The puzzles themselves are great. There’s enough variety to keep things interesting, and the difficulty of the combat and speedy platforming puzzles feel perfect. The only quibble I’ll mention is that once you’ve boosted your health a fair amount, there are quite a few challenges that can be utterly trivialised. Why bother clinging to slowly moving wooden posts in midair when you can just brute-force through the spike-trapped ground?

This issue is rooted in the game’s combat system, which necessitates the ability to boost your health. Iko has a sword with a three-hit combo and a bow with a quiver that recharges when you strike enemies. To say that the combat is basic would be overselling it, but I can’t lie; it feels very rewarding and chunky at first. By the end, however, it feels a bit overwrought. You don’t unlock many new abilities to use in combat and add to this a dodge roll that’s so overpowered you can use it to bypass entire puzzles, and it’s clear that a bit more love is needed. It’s not bad, per se, but it simply pales in comparison to the platforming.

Combat issues are only exacerbated when it comes to boss fights. Some are excellent, providing reasonable challenges that feel great to overcome, but most are thinly veiled platforming obstacles at heart. The worst of them feel frustrating to the point of anger, requiring far more dexterity and reactivity than anything else in the game. I struggled a lot with the Buried Beast and the ClockMaker, two early-game bosses that require far more of you than the preceding areas would let on and feel unfair as a result. That’s not to say all the bosses feel like this – some bosses like the Stone Witch and the Tomb of 1,000 Spirits are standout encounters that other games could learn from, necessitating a great balance of offence and dodging that feels incredibly satisfying to pull off. Yet the difficulty spikes are hard to ignore.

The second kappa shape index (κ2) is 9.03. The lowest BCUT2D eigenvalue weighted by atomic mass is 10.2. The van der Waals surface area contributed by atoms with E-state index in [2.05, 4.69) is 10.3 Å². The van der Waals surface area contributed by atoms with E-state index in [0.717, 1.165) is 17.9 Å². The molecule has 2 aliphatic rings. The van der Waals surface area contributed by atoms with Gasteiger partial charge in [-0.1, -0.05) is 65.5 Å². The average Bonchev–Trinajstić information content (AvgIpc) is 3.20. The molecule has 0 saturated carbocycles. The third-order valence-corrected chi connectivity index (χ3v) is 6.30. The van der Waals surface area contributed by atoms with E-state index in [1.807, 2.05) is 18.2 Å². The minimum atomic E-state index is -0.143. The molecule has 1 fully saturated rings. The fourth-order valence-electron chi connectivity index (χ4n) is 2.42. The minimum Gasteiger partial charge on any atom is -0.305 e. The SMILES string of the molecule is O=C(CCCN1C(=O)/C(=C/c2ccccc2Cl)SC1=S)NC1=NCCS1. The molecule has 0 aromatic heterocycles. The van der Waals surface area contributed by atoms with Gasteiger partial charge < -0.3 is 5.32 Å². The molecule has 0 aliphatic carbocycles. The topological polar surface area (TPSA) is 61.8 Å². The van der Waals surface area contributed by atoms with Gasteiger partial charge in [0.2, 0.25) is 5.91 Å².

What makes this more frustrating is that Islets has plenty of combat encounters that feel perfect. The airship bosses are brilliant bullet-hell sections, and enemy placement, in general, is precise and deliberate. Standard mooks are easy to recognise, counter, and kill, but when Islets cranks up the difficulty, even the most common enemies can trip you up in a way that makes you appreciate them. In these areas, the game shines.

The more I think about it, the more I think that Islets has an identity problem. It feels like the game is an attempt at a pure platformer/Metroidvania hybrid and doesn’t quite pull it off. The fundamentals are certainly there, and I think if the game had leaned further to one side or the other, it would have been a more well-rounded experience.

At this point in time, it takes a lot to stand out in a sea of Metroidvania action platformers. With its gorgeous presentation and memorable boss fights, Islets does just that. It has some of the tightest platforming I’ve ever experienced, but I felt that the unbalanced combat design drags it down. I really enjoyed my time with Islets – it took me around 12 hours to beat the game, and it certainly doesn’t feel like time wasted – and I’d recommend it to any fan of Metroidvanias, but I don’t think it has universal appeal.

Score: 3/5. A PC review code was provided for this review.